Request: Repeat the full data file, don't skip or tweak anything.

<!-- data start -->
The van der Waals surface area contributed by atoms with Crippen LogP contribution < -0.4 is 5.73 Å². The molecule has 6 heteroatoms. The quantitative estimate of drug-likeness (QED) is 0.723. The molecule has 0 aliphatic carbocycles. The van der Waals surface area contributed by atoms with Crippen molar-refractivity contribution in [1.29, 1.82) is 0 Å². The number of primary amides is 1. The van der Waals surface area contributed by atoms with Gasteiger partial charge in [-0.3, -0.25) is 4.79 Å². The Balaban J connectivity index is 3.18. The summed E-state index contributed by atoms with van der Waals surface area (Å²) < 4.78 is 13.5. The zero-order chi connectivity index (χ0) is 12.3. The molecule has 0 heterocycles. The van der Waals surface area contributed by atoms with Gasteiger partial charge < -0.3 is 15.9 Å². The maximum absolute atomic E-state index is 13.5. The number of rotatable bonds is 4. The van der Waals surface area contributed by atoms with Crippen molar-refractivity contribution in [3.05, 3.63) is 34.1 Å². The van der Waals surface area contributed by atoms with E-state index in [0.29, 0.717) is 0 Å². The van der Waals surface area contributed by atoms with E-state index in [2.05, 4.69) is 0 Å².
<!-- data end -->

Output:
The van der Waals surface area contributed by atoms with Crippen LogP contribution < -0.4 is 5.73 Å². The molecule has 6 heteroatoms. The quantitative estimate of drug-likeness (QED) is 0.723. The molecule has 0 aliphatic carbocycles. The van der Waals surface area contributed by atoms with Crippen molar-refractivity contribution in [1.29, 1.82) is 0 Å². The number of primary amides is 1. The van der Waals surface area contributed by atoms with Gasteiger partial charge in [-0.3, -0.25) is 4.79 Å². The Balaban J connectivity index is 3.18. The summed E-state index contributed by atoms with van der Waals surface area (Å²) < 4.78 is 13.5. The zero-order chi connectivity index (χ0) is 12.3. The molecule has 0 heterocycles. The van der Waals surface area contributed by atoms with Gasteiger partial charge < -0.3 is 15.9 Å². The maximum absolute atomic E-state index is 13.5. The number of rotatable bonds is 4. The van der Waals surface area contributed by atoms with Crippen molar-refractivity contribution in [3.05, 3.63) is 34.1 Å². The van der Waals surface area contributed by atoms with E-state index in [0.29, 0.717) is 0 Å². The van der Waals surface area contributed by atoms with E-state index in [2.05, 4.69) is 0 Å².